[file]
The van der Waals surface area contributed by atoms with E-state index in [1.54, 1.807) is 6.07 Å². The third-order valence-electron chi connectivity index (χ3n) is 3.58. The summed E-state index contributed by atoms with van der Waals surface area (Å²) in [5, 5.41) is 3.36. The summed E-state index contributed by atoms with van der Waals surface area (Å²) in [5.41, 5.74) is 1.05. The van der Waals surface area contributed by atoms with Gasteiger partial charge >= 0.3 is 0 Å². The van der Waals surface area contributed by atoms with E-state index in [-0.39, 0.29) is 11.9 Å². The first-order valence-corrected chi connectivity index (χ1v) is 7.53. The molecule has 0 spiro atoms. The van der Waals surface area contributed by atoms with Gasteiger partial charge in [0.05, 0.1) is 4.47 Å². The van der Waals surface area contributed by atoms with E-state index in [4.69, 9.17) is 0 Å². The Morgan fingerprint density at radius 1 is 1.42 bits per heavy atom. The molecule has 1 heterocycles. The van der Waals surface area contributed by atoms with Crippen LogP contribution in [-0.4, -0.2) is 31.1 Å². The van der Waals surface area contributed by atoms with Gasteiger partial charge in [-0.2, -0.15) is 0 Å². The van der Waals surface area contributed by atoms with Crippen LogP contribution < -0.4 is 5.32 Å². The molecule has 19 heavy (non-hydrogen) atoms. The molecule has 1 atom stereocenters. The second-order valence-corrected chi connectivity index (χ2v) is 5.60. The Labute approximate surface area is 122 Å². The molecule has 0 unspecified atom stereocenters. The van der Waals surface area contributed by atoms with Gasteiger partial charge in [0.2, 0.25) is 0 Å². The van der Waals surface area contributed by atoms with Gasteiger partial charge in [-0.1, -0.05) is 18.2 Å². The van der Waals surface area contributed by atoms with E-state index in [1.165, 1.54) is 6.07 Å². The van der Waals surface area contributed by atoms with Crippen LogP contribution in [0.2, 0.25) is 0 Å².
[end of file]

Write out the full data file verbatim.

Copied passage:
The van der Waals surface area contributed by atoms with E-state index in [1.54, 1.807) is 6.07 Å². The third-order valence-electron chi connectivity index (χ3n) is 3.58. The summed E-state index contributed by atoms with van der Waals surface area (Å²) in [5, 5.41) is 3.36. The summed E-state index contributed by atoms with van der Waals surface area (Å²) in [5.41, 5.74) is 1.05. The van der Waals surface area contributed by atoms with Gasteiger partial charge >= 0.3 is 0 Å². The van der Waals surface area contributed by atoms with E-state index in [-0.39, 0.29) is 11.9 Å². The first-order valence-corrected chi connectivity index (χ1v) is 7.53. The molecule has 0 spiro atoms. The van der Waals surface area contributed by atoms with Gasteiger partial charge in [0.05, 0.1) is 4.47 Å². The van der Waals surface area contributed by atoms with E-state index in [4.69, 9.17) is 0 Å². The Morgan fingerprint density at radius 1 is 1.42 bits per heavy atom. The molecule has 1 heterocycles. The van der Waals surface area contributed by atoms with Crippen LogP contribution in [-0.4, -0.2) is 31.1 Å². The van der Waals surface area contributed by atoms with Gasteiger partial charge in [-0.2, -0.15) is 0 Å². The van der Waals surface area contributed by atoms with Crippen LogP contribution < -0.4 is 5.32 Å². The molecule has 19 heavy (non-hydrogen) atoms. The molecule has 1 atom stereocenters. The second-order valence-corrected chi connectivity index (χ2v) is 5.60. The Labute approximate surface area is 122 Å². The molecule has 0 unspecified atom stereocenters. The van der Waals surface area contributed by atoms with Gasteiger partial charge in [0.2, 0.25) is 0 Å². The van der Waals surface area contributed by atoms with Gasteiger partial charge in [-0.1, -0.05) is 18.2 Å². The van der Waals surface area contributed by atoms with E-state index in [1.165, 1.54) is 6.07 Å². The van der Waals surface area contributed by atoms with Crippen LogP contribution in [0.2, 0.25) is 0 Å².